Microsoft Word 2016 and earlier versions have a handy toggle for ‘Show/Hide paragraph marks and other hidden formatting symbols’. It’s that backwards P looking thing in the Word ribbon:
… but also choosable from Word’s options under the Display section, called ‘Show all formatting marks’:
By default, this option is off. I had a business requirement to have it on by default, which proved harder to work out than I thought.
Normally for Word and Office, a user option is controlled by the registry. Procmon is great for capturing those changes, but I couldn’t see anything when toggling this option.
Jeremy Moskowitz from PolicyPak gave me a hint on finding the solution on this one; Word sets some of it’s user settings at the time of closing Word, rather than changing an option and pressing ‘OK’.
Once I knew that, the setting was easy to find.
DWORD Value - ShowAllFormatting
1 - Enabled / On
0 - Disabled / Off
Word will read this setting at startup, and write to it at shutdown based on what the setting was last set to.
Using Group Policy Preferences and setting the option ‘Apply once and do not reapply’ to push out the registry setting will make it the default, but let users change it as they please.
Sharing another problem and resolution I came across.
Recently, staff started complaining about Mail Merge crashing at the point of selecting a data source use. It was easily recreatable, and caused this event viewer error:
Faulting application name: WINWORD.EXE, version: 14.0.7113.5001, time stamp: 0x52866c04
Faulting module name: mso.dll, version: 14.0.7106.5003, time stamp: 0x5231bdf1
Exception code: 0xc0000005
Fault offset: 0x00c23ab0
Faulting process id: 0xe48
Faulting application start time: 0x01d204e6d69112b6
Faulting application path: C:\Program Files (x86)\Microsoft Office\Office14\WINWORD.EXE
Faulting module path: C:\Program Files (x86)\Common Files\Microsoft Shared\office14\mso.dll
Report Id: 3bf6bbe2-70da-11e6-bd32-b8763fabbff5
Pretty standard for a crash. In our environment, we had changed from Lync 2010 to Skype for Business 2016, and installed Skype for Business through the Office 2016 installer rather than standalone, to make future Office product updates easier (Skype for Business standalone won’t co-exist with an Office 2016 suite install).
For some reason, this upgrade process has broken the mail merge function for Microsoft Word. The quick fix was to do a repair of the Office 2010 suite after the Office 2016 install, and mail merge worked again.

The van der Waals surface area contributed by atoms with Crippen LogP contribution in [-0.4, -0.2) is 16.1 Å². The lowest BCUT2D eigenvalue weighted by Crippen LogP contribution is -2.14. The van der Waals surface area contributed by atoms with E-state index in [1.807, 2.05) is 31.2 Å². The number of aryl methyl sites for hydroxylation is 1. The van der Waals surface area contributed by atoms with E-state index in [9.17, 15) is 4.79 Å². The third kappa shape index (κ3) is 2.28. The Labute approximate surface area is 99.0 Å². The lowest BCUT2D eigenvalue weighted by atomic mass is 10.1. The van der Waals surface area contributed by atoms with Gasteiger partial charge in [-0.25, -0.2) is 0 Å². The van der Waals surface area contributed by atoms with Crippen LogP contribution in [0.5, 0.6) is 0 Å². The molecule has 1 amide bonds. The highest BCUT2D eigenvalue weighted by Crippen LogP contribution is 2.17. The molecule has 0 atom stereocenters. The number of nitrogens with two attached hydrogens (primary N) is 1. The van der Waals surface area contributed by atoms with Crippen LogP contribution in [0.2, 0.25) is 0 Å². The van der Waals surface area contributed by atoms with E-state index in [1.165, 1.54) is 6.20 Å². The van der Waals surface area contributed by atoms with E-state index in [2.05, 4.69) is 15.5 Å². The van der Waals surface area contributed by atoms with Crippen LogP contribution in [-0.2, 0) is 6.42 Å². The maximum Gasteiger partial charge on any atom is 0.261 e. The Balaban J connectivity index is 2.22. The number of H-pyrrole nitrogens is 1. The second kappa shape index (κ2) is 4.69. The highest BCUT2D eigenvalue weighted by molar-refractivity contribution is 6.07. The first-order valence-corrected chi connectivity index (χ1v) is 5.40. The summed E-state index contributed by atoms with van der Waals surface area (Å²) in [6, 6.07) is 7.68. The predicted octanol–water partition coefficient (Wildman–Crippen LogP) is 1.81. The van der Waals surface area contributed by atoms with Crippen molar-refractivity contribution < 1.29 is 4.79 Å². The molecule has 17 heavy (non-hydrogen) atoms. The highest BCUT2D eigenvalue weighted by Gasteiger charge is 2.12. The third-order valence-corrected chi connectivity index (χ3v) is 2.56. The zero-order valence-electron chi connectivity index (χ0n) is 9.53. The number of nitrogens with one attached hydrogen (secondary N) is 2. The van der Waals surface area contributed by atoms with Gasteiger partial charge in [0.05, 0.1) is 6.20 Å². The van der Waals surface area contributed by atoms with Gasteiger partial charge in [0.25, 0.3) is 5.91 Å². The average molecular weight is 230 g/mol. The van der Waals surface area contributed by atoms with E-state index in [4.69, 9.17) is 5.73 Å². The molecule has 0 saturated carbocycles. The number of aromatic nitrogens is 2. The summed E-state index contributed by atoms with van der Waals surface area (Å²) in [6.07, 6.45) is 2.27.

It’s worth noting that a computer that had Office 2010 suite and Office 2016 (Skype for Business only) worked fine, it was only if Lync 2010 was installed first and then removed, then Office 2016 installed.
A problem popped up recently where an Excel Macro file wasn’t working – there was a button to run the macro, but the button wouldn’t even click. This is despite all the security settings being their lowest – e.g. Enable all macros (not recommended; potentially dangerous code can run).
A friend pointed me in the right direction for this one, and the cuprit was Windows Update KB2553154 which I don’t think has actually been pulled yet (although InfoWorld reports others have). The patch is designed to fix a vulnerability.
There’s a great post on StackOverflow about this, along with a fix from user John W that I can confirm works:
From other forums, I have learned that it is due to the MS Update and that a good fix is to simply delete the file MSForms.exd from any Temp subfolder in the user’s profile. For instance:
Of course the application (Excel, Word…) must be closed in order to delete this file.
I actually just deleted everything in the Temp folder. The user didn’t need to log off or anything, just opened up the Excel Macro template and it instantly worked.
You could use group policy preferences to delete these .exd files if you don’t want to manually remove it, but hopefully you don’t have too many people in your company affected by this. Otherwise, it might be a good idea to hold off on 2553154 as MS may release a hotfix or re-patch the patch.
Updated: Affects Word also.